Arcon SI, the latest addition to the ingredients firm's range of soya proteins, is suitable for use in a variety of applications, including cooked hams, turkey rolls, chicken breasts and roast beef.
According the company, which introduced its product at the FiE show in Paris earlier this month, Arcon SI has "exceptional water binding properties," which are what allow it to increase shelf life.
"The soy concentrate has 70 per cent protein, which will bind water, and also 18 to 19 per cent fibre, which also absorbs water. And because the way it holds water is such that once accepted it won't release it, this prevents microbial growth in vacuum packed products, ensuring that the goods reach consumers as the manufacturer would like them to," said Steve Mott, technical director of ADM Europe.
The water retention of the product can also offer improved "juiciness" and reduced cooking loss of up to 10 per cent, resulting in a possibility to reduce the product's cost, explained Mott.
ADM claims that Arcon SI also improves the organoleptic characteristics of meat products, as it can impact the dryness or moistness of their mouthfeel, depending on consumer demand.
Additionally, its water binding properties allow Arcon SI to maintain the meat's structure for easier slicing.
ADM has also minimized the levels of nitrite and nitrate in its new soy protein. This allows for the pinking of red meat products but prevents any colour change in white poultry meat - "one answer for both industries," according to Mott.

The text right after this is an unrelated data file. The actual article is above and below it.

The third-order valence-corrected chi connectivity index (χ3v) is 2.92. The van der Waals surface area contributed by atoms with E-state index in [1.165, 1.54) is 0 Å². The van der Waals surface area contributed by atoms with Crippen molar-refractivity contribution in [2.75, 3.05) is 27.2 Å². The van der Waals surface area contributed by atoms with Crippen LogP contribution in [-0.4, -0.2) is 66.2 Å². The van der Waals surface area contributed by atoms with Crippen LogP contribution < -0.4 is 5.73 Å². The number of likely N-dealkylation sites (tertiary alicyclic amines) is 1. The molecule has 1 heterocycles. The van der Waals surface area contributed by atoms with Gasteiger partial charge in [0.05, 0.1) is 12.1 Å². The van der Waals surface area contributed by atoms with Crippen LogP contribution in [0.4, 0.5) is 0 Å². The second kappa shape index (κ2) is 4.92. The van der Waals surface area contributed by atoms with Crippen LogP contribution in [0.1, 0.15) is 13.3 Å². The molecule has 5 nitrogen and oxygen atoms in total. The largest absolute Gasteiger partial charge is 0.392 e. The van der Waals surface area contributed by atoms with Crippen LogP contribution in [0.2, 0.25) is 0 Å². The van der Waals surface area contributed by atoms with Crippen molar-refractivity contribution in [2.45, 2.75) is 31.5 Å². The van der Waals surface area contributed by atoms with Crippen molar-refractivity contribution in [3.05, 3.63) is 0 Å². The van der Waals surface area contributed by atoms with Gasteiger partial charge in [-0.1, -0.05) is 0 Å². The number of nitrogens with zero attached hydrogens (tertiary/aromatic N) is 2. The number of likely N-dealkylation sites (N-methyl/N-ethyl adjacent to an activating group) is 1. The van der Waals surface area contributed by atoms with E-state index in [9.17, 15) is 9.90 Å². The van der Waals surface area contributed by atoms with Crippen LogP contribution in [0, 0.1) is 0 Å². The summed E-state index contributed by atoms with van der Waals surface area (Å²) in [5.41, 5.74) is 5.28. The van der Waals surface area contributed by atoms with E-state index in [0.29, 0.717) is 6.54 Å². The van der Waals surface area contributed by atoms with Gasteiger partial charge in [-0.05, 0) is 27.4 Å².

Easy to use, Arcon SI can be incorporated into a brine solution, which can then be added to the meat by injection.
While meat manufacturers are already using soy proteins in their products as a way to improve the meat's structure, it is still relatively new to be using a soy concentrate, explained Mott.
"Our product is not the first soy concentrate, but it will be the best," he said.
"I don't get excited very easily but I think this is a very good entry into a market where there is a potential benefit, within the constraints that each country has regarding the legislation of this type of product," Mott told FoodNavigator.com, explaining that under the guidelines of certain local legislation, injecting meat with soy concentrate means that manufacturers have to adapt the name of their product so as not to mislead consumers.
Arcon SI has recently hit the European, African and the Middle Eastern markets, and although ADM has already received a "significant number of requests" for samples, the company says it is still too early to gauge customer responses.
Other products introduced by the food-processing and agricultural-services giant at the recent FiE include a range of low trans fat oils targeted at bakery applications and a bright red cocoa powder intended for use in applications such as chocolate milk, ice cream and deserts.